It’s basically the ability to respond more quickly, to send a team to the scene of a story out of state. Our competition may have to go to headquarters to get an answer, which may not be forthcoming, and we’re already on the scene. We respond very quickly to breaking stories.
Have you ever seen the current degree of consolidation in your broadcasting career?
Oh, no. Nothing like this has existed, nowhere near. When I got into the industry almost 51 years ago, the basic rule was, no company could own more than five VHF stations and two UHF ones for a total of seven. To go from that to where we are today, it’s remarkable.
What’s driving it?
People are able to do it—the FCC hasn’t stopped them. Whatever the rules technically might be, the FCC hasn’t stopped them from doing rather extreme things. The other thing is, money is cheap—they can borrow money and in today’s market not pay a lot of interest.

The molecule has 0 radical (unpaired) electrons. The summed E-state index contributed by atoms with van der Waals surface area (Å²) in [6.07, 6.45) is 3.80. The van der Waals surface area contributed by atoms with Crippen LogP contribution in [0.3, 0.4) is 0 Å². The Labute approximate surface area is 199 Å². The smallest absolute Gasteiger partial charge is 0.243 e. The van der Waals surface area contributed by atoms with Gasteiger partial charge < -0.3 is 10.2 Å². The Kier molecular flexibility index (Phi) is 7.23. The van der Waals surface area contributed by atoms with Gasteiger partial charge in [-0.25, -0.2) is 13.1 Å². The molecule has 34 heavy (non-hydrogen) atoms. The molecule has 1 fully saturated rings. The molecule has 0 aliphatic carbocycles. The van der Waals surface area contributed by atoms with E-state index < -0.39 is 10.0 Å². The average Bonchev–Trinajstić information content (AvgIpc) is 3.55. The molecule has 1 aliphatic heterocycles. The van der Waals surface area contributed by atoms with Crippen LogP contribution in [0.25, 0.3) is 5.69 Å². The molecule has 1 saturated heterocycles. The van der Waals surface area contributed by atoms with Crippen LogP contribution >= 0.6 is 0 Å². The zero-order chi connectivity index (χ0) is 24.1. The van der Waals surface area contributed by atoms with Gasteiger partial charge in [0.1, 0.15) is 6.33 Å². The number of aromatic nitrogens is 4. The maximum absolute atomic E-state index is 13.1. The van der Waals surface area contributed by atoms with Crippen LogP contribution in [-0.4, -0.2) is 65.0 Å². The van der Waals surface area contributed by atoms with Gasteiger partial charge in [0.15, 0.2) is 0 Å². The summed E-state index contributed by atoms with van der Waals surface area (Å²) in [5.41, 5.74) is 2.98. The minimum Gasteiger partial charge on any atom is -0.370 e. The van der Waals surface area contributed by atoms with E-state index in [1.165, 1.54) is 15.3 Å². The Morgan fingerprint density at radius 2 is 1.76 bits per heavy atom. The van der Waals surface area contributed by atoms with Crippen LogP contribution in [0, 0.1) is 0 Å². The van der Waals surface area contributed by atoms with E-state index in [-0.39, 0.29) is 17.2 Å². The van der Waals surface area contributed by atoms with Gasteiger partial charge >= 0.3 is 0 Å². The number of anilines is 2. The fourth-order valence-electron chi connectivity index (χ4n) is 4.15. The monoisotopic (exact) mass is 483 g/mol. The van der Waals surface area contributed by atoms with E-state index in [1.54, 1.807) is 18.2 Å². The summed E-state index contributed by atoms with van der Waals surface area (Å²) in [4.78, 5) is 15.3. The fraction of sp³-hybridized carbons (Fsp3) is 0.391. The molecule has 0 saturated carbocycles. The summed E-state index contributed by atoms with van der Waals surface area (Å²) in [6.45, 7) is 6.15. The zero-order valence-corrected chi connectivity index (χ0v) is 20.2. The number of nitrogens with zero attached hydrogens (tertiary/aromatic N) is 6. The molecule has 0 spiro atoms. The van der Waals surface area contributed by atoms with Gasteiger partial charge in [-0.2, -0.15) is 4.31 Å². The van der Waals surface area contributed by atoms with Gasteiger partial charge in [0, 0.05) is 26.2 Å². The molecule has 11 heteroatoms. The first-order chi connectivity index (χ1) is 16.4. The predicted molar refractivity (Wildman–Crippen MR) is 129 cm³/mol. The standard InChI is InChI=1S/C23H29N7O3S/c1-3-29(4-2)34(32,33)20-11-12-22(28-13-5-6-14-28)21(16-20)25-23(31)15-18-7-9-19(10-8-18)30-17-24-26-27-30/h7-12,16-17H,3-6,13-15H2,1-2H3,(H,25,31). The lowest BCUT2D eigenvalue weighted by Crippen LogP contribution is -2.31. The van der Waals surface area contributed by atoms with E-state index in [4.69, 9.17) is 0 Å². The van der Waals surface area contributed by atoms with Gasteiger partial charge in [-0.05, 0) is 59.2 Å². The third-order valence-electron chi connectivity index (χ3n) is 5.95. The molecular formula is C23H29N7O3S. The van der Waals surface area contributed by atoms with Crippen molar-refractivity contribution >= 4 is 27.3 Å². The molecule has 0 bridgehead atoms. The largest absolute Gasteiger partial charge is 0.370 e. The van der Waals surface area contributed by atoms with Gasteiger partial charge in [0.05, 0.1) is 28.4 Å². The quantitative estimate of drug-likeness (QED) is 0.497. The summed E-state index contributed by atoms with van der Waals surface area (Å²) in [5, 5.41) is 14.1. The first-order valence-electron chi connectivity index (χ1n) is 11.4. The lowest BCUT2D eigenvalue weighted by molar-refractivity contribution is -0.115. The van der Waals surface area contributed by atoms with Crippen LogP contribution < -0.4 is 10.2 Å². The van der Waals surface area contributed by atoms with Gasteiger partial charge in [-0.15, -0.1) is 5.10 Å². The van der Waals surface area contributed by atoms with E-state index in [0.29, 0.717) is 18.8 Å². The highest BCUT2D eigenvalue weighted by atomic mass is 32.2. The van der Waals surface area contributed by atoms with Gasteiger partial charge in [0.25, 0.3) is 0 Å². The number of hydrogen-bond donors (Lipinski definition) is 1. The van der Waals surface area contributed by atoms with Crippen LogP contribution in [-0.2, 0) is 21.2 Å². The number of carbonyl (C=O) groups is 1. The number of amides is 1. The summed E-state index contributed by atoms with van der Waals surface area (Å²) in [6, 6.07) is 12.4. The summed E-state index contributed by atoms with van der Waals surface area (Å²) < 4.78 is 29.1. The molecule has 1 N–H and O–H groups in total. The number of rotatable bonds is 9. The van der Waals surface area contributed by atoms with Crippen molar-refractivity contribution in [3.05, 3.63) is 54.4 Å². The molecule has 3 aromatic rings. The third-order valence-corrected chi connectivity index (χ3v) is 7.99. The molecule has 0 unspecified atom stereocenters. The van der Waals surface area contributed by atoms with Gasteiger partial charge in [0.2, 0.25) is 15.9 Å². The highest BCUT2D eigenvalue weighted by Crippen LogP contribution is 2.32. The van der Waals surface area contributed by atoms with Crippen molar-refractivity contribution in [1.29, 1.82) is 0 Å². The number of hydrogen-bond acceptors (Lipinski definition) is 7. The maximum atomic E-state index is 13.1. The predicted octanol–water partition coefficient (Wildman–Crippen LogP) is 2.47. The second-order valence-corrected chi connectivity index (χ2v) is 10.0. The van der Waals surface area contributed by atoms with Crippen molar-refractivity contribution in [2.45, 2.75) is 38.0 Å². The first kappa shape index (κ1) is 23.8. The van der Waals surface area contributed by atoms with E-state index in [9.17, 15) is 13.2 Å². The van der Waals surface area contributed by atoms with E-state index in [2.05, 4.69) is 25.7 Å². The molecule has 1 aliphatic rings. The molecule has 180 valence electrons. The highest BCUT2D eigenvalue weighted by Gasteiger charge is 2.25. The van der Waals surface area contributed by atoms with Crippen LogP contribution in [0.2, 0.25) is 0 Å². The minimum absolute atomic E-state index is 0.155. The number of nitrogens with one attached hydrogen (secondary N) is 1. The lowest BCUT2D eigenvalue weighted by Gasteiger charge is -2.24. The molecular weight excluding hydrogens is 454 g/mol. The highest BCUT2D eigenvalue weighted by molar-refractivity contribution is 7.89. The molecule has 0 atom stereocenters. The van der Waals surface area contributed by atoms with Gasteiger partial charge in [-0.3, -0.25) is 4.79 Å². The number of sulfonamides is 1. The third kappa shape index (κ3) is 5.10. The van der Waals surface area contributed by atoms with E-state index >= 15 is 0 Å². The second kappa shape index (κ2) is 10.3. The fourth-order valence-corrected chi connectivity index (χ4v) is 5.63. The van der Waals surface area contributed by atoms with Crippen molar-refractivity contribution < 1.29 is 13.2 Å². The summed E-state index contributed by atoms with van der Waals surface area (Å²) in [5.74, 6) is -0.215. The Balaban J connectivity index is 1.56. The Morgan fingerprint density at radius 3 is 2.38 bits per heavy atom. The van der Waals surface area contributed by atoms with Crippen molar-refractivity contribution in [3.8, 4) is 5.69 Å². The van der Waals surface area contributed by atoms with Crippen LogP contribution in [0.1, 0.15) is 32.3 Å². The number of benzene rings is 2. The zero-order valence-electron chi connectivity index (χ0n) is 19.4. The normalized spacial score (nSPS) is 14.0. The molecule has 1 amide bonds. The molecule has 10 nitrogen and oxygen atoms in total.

You took on Nielsen in 2009 with a lawsuit for allegedly violating federal antitrust laws. What do you make of the Nielsen product these days—are you happy with it?
No, no—we’re not happy with Nielsen. I think it’s an enormous problem, not only in our markets, but throughout the industry. The work just isn’t good—the way they sample, the whole system they employ, it just doesn’t work. It’s producing very erratic results, very poor results. It’s costing us all a lot of money. [Nielsen did not respond to a call for comment.]
For a period, you seemed pretty combative— the Nielsen lawsuit, telling NBC you would not air their Jay Leno primetime show in 2009. Have you mellowed?
[Laughs] I guess, maybe. Those were unique situations. NBC worked out fine. Nielsen didn’t, but you win some and lose some, I guess.